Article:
But we are now less than a month away from Thanksgiving in the US (Thursday 26 November), so while we wait for the UK plan I thought I’d mooch about and see how US universities are handling a major temporary migration of students, fanning out around the country to gather around a table of turkey, to see if we might learn any lessons.
Mass asymptomatic testing has been mooted in the UK – and earlier this month the White House Coronavirus Task Force specifically recommended that Missouri, a state with rising counts of Covid-19 cases, “test all university students before dismissing them for Thanksgiving”. But not all universities can afford it. An analysis by NPR found that more than two-thirds of universities running face to face teaching either had no clear testing plan or were testing only students who are at risk. The analysis was based on data compiled from more than 1,400 colleges by the College Crisis Initiative at Davidson College.
Yesterday the American College Health Association tried to find a way through the problem by publishing a briefing on “considerations for institutions of higher education as students return home”, written with the “understanding” that not all institutions “will have the resources to implement everything” in the document – a situation which reflects our own increasingly diverse higher education system.
It’s important to note that some colleges and universities have decided to end their “on-campus” experience for the year at Thanksgiving, with a stated intent to let students return home until January – whereas others have resolved to bring students straight back for a few weeks in December. There’s also considerable diversity over (stated) January plans.
For those universities intending to have students back in December, the recommendation is that they actively discourage students from traveling over the Thanksgiving break and encourage students to instead have a “virtual Thanksgiving” event with family members. Here institutions are advised to provide on-campus meals and encourage staying in accommodation for what the briefing calls “Friendsgiving.” Plans should include physically distanced dining arrangements in well-ventilated or outdoor spaces with access to masks and hand sanitizer.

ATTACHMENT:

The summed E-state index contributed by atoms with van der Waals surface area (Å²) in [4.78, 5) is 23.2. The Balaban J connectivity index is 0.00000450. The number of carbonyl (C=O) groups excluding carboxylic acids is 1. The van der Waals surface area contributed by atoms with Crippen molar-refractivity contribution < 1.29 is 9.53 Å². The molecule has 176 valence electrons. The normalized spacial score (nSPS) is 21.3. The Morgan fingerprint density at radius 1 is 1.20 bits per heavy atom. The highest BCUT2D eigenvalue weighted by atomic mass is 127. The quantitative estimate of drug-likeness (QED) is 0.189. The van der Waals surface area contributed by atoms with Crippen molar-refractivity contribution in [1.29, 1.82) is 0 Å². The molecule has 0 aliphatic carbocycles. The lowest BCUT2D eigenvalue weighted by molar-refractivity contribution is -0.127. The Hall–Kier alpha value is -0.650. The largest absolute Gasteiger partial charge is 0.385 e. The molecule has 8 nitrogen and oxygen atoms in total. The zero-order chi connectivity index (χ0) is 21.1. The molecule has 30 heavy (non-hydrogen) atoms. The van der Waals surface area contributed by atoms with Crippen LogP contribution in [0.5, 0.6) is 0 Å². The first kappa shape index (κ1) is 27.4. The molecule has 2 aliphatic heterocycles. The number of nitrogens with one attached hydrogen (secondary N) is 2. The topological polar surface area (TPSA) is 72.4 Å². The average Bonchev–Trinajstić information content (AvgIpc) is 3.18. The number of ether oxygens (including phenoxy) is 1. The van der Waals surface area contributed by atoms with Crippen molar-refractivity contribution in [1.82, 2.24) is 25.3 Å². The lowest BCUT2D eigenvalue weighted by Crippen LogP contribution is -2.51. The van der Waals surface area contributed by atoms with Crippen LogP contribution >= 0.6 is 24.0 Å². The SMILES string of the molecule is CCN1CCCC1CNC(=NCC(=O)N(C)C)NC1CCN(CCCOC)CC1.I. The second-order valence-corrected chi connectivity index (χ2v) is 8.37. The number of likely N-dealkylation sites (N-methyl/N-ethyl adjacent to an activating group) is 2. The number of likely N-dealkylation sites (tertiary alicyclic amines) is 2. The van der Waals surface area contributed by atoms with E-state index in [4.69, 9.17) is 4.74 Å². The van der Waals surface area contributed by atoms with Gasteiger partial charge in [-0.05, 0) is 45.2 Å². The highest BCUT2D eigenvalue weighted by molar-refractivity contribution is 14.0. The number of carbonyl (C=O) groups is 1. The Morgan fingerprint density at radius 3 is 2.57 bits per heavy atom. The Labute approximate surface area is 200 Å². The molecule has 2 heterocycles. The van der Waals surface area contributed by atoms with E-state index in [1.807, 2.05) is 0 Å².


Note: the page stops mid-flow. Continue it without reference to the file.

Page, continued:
If that all sounds unlikely, there aren’t many surprises in the alternative:
For students who choose to go home and return to campus, develop quarantine and testing protocols”
We also get:
- Institutions should be prepared to provide housing and other services for students who students are sick or have been exposed and may have to delay travel home.
- If students are in isolation or quarantine, their departure from campus should be delayed until they have completed the quarantine or isolation period.
- Health services should expect an increase in requests from students for testing prior to their exit from campus.
- Students are encouraged to adopt a “know before you go” approach prior to travel
- For students who remain on campus in isolation or quarantine, college health services need to create a plan for checking in on these students regularly and ensuring their well-being and access to necessities.
There’s some specific advice for students on their arrival home – and again no surprises here, the most cautious approach upon arrival home “is to quarantine for the first 14 days after arrival” which it says is especially important if there are “vulnerable, higher risk individuals living in the home and/or there is high prevalence on the campus or in the local community surrounding the campus prior to leaving for home”.
And there’s plenty in the document about “bolstering health education” to prevent exporting Covid-19 back to students’ home communities which is to include students being encouraged to review data on the prevalence of Covid on their campus, in the local community, and in their final destination – and to to consider their own physical and mental health and assess their ability to leave the campus.
They’re also encouraged to get an influenza vaccination, and crucially to minimize risk of exposure and infection during the weeks leading to departure from campus – including reducing the number of people with whom they have close contact prior to the trip, which is a nicer way of mooting the sort of “student lockdown” we’ve seen proposed for the final two weeks of term here in the UK.
Would all of that work in the UK? Who knows – but it’s unlikely if the (entirely unscientific) evidence in this piece in the Tab is right. “Students are forgoing the Government advice and creating rules of their own”, it says:
Students don’t care so much about knowing whether or not they have it – to them, it’s Schrodinger’s Covid. What they care about more is that no one else knows.”
Tizzie, an Edinburgh student, told The Tab:
It’s sort of like ‘don’t see, don’t tell’ in halls right now. Like an undercurrent of this kinda wink wink attitude. It’s really common [not to get tested], everyone just avoids it. It’s because at the beginning the support measures were absolutely crap for students self-isolating, so everyone disregarded using them. It’s like, if no one knew then they didn’t have to isolate.”